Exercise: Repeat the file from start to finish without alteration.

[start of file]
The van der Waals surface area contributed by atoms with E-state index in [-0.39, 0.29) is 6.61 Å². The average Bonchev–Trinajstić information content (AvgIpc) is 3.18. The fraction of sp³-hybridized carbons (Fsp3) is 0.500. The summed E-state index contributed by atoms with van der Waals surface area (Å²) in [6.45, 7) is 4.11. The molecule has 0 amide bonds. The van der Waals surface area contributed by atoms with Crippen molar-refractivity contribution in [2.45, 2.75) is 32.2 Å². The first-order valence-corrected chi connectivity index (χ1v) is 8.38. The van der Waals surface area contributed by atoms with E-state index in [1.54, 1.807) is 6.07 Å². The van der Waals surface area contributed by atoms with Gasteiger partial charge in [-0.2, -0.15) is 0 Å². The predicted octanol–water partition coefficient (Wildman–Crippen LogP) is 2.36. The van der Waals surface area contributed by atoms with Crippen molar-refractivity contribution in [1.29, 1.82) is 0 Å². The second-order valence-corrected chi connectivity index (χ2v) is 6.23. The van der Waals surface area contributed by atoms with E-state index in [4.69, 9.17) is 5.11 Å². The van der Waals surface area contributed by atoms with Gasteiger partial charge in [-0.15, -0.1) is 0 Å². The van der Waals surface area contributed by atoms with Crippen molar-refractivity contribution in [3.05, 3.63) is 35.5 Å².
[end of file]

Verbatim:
The van der Waals surface area contributed by atoms with E-state index in [-0.39, 0.29) is 6.61 Å². The average Bonchev–Trinajstić information content (AvgIpc) is 3.18. The fraction of sp³-hybridized carbons (Fsp3) is 0.500. The summed E-state index contributed by atoms with van der Waals surface area (Å²) in [6.45, 7) is 4.11. The molecule has 0 amide bonds. The van der Waals surface area contributed by atoms with Crippen molar-refractivity contribution in [2.45, 2.75) is 32.2 Å². The first-order valence-corrected chi connectivity index (χ1v) is 8.38. The van der Waals surface area contributed by atoms with E-state index in [1.54, 1.807) is 6.07 Å². The van der Waals surface area contributed by atoms with Gasteiger partial charge in [-0.2, -0.15) is 0 Å². The predicted octanol–water partition coefficient (Wildman–Crippen LogP) is 2.36. The van der Waals surface area contributed by atoms with Crippen molar-refractivity contribution in [1.29, 1.82) is 0 Å². The second-order valence-corrected chi connectivity index (χ2v) is 6.23. The van der Waals surface area contributed by atoms with E-state index in [4.69, 9.17) is 5.11 Å². The van der Waals surface area contributed by atoms with Gasteiger partial charge in [-0.15, -0.1) is 0 Å². The van der Waals surface area contributed by atoms with Crippen molar-refractivity contribution in [3.05, 3.63) is 35.5 Å².